- The Washington Times - Wednesday, January 14, 2009

Washington Capitals fans wounded by the lack of representation of their club in the upcoming All-Star Game can consider Wednesday night’s matchup against the Penguins in Pittsburgh as the next best thing.

This game, in fact, might even be better. This is no exhibition. This game counts, and the stars on both teams will be pumped up to play for better reasons than All-Star pride.

“It is almost like an All-Star Game, with lots of good players and a great atmosphere,” Capitals left wing Alex Ovechkin said.

You have the three best players in the league on the ice: Ovechkin, plus Sidney Crosby and Evgeni Malkin of the Penguins. You also have the All-Star snubs of the Capitals, particularly Mike Green and Nicklas Backstrom.

“There probably could have been three from each team on the All-Star team,” Green said. “I could see how people could see this as an All-Star Game.”

“There are a lot of good players on both teams, but I think it is more because they are both good teams,” Capitals coach Bruce Boudreau said. “And I don’t think it hurts that the top three players in the league in terms of getting attention - Malkin, Crosby and Ovechkin - [are] in the same game. It always makes for a good buildup and media.”

But not a manufactured buildup. There are no trinkets or schemes to market the outcome as meaningful.

This game means something for the trio of superstars battling for the reputation of the best pound-for-pound player in the NHL, and you can believe that brings more intensity to the ice than any other regular-season game, let alone an All-Star exhibition.

“Absolutely, players get up for the challenge,” Green said. “When two players meet who are considered in the same category, you want to be the best. You don’t want that other person to beat you. You do everything you can to be better than him, within the limits of the team.”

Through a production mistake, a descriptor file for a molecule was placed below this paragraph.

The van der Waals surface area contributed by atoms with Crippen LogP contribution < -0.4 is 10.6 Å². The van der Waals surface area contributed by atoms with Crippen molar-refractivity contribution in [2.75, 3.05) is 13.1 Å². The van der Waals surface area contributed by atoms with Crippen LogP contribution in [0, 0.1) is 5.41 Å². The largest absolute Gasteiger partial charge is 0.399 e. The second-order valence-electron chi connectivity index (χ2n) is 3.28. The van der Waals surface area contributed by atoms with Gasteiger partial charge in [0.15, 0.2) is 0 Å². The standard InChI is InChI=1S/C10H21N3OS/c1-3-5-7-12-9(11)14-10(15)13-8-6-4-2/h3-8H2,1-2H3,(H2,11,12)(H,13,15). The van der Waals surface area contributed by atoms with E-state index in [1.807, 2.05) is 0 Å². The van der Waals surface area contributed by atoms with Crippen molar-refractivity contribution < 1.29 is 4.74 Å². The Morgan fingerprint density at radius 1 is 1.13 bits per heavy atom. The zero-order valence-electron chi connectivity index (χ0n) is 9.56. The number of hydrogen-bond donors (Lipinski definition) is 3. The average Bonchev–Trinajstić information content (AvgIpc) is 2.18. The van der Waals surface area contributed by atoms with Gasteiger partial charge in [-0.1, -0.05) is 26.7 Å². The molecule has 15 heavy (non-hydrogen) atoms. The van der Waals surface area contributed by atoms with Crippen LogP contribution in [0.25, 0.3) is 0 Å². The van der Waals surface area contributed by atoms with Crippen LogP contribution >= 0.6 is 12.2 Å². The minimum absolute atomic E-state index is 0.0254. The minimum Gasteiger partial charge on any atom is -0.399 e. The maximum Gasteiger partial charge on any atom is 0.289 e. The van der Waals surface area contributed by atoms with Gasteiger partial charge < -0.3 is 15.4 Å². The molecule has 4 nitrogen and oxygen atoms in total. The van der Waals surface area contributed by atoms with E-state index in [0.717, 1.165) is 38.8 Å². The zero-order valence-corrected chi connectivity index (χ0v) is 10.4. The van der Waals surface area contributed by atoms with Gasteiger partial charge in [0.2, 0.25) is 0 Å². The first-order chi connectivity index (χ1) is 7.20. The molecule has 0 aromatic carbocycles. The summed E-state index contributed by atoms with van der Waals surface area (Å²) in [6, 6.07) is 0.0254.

Ovechkin recognizes that challenge, and he welcomes it. “Of course,” he said. “You want to prove that you are the best.”

Beyond the individual matchups, you have two franchises that share a long and bitter rivalry and may be destined to meet in the playoffs for years to come - though they may face each other earlier than anticipated this postseason, given the Penguins’ performance.

The Capitals are one of the hottest teams in the league, but the Penguins are on a steep downward slide, losing seven of their past eight games. In fact, the Penguins (20-19-4) would not qualify for the playoffs if they began this week.

Finally, as if this game needed more hype, there is the Capitals’ other Alex.

Wednesday’s game marks the first time the teams have met since Alexander Semin’s public swipes at Crosby.

“What’s so special about [Crosby]?” Semin said two months ago in an interview with Sovetsky Sports that later was translated into English and circulated widely. “I don’t see anything special there. Yes, he does skate well, has a good head, good pass. But there’s nothing else.”

Semin said the Blackhawks’ Patrick Kane was “a much more interesting player” and suggested that Crosby was a product of NHL marketing.

“I think that if you take any player, even if he is deadwood, and start promoting him, you’ll get a star,” he said. “Especially if he scores 100 points. No one is going to care about anyone else. No one is going to care whether he possesses great skill.”

The Capitals’ spin is that something was lost in translation.

“The way he said it in Russian is not the way it should be translated in English,” teammate Sergei Fedorov said. “He said it in a nice way. He said my preference is not necessarily for Crosby, even though he is an awesome player. I like a certain style, which in this case is Kane.

“People immediately saw it as a big slam against Crosby, and it was not in Russian at all. It is like, ‘I like spaghetti, you like meatball.’ It is just preferences.”

This, of course, opens up a whole new world for quote distancing. “Taken out of context” was the previous standard. Now it is “lost in translation.” I wonder when Terrell Owens will play that card.

Ovechkin, who already has a rivalry with Crosby and a feud with Malkin, downplayed his teammate’s comments.

“It was long time ago, so everybody probably going to forget,” he said.

Not likely. Nearly everything is memorable when the Capitals meet the Penguins. After all, this is no bland All-Star exhibition. It is the best against the best, with a lot of spice thrown in.

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